I dressed my grazed feet and once again headed towards Tahrir Square. This time we knew which street to take to avoid the Mubarak supporters and possible hostile situations. A few ID-checks and body searches (and many apologizes from the civilian security volunteers) later we were on pro-democratic occupied ground in central Cairo. Loud music was played through speakers, people were chanting and cheering and the over all atmosphere was very peaceful and cool.
In the middle of the square, in a round plot of dirty grass, the protesters have set up their camp of simple provisional shelters composed of poles, plastic and blankets. Although a light rain had been trickeling over Cairo the whole day and it was starting to get cold, the protesters were showing no sign of leaving. Injured people with dirty bandages, plaster and dressings were resting on the ground while thousands of people were treadding the ground around them. Stalls of free water and snacks were set up and people shared what they had with eachother. It's quite amazing to witness the incredible solidarity and high spirits among the protesters, many of which haven't left the square in many days.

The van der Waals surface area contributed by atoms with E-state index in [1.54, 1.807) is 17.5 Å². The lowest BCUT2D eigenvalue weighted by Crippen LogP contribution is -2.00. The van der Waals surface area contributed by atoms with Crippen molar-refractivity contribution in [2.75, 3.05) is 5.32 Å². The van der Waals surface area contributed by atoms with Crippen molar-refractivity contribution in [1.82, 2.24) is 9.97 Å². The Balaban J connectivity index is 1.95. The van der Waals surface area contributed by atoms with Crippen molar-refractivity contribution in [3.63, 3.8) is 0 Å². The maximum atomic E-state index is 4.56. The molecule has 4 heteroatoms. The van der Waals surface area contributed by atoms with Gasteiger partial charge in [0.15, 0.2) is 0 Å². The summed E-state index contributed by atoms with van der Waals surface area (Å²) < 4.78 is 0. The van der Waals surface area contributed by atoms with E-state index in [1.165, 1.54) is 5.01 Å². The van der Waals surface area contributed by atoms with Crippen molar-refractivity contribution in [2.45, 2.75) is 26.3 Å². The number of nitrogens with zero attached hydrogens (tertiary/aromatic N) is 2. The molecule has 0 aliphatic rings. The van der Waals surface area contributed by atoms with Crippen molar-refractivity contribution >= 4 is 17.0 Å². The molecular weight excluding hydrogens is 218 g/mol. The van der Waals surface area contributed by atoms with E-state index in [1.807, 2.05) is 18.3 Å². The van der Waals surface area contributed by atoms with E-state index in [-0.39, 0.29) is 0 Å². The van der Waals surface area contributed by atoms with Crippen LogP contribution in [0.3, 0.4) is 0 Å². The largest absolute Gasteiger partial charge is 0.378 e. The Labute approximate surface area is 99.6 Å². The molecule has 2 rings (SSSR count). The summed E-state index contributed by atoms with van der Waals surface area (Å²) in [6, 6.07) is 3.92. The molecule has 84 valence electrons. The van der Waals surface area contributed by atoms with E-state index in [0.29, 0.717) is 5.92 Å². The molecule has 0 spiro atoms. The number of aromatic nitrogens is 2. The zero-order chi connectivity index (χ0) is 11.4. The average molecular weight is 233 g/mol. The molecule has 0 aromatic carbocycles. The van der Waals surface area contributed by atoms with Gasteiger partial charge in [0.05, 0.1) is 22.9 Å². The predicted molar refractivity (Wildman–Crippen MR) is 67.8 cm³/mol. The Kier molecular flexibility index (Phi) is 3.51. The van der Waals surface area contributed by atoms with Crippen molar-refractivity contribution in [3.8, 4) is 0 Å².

One woman came up to me while I was taking some photos of the crowd, took my hand and gave me the most brilliant smile and thanked me from the bottom of her heart for being a foreigner and not leaving Egypt. Another man told me that thanks to the foreigners that are still in Cairo, reporting what's going on, they are saved from the police. If it wasn't for us, he said, they would basically be screwed. I have no say in that, but I experienced some very emotional situations today. The thought of that first woman who took my hand makes my eyes water. In response I told her that of course we're staying, the world needs to see what's going on here.
In one place of the square, civilians had put up a table with lost items like mobile phones and wallets. How amazing is that? The solidarity and warmth among the people refusing to leave the square as long as Mubarak is president is nothing less than incredible. I so wish that I could do more, but my words and pictures will have to do for now.
When we were about to leave, a man by the barbed wire barricade asked us with a smile to stay. Others simply said "Thanks for coming! Please come again!" And I sure will.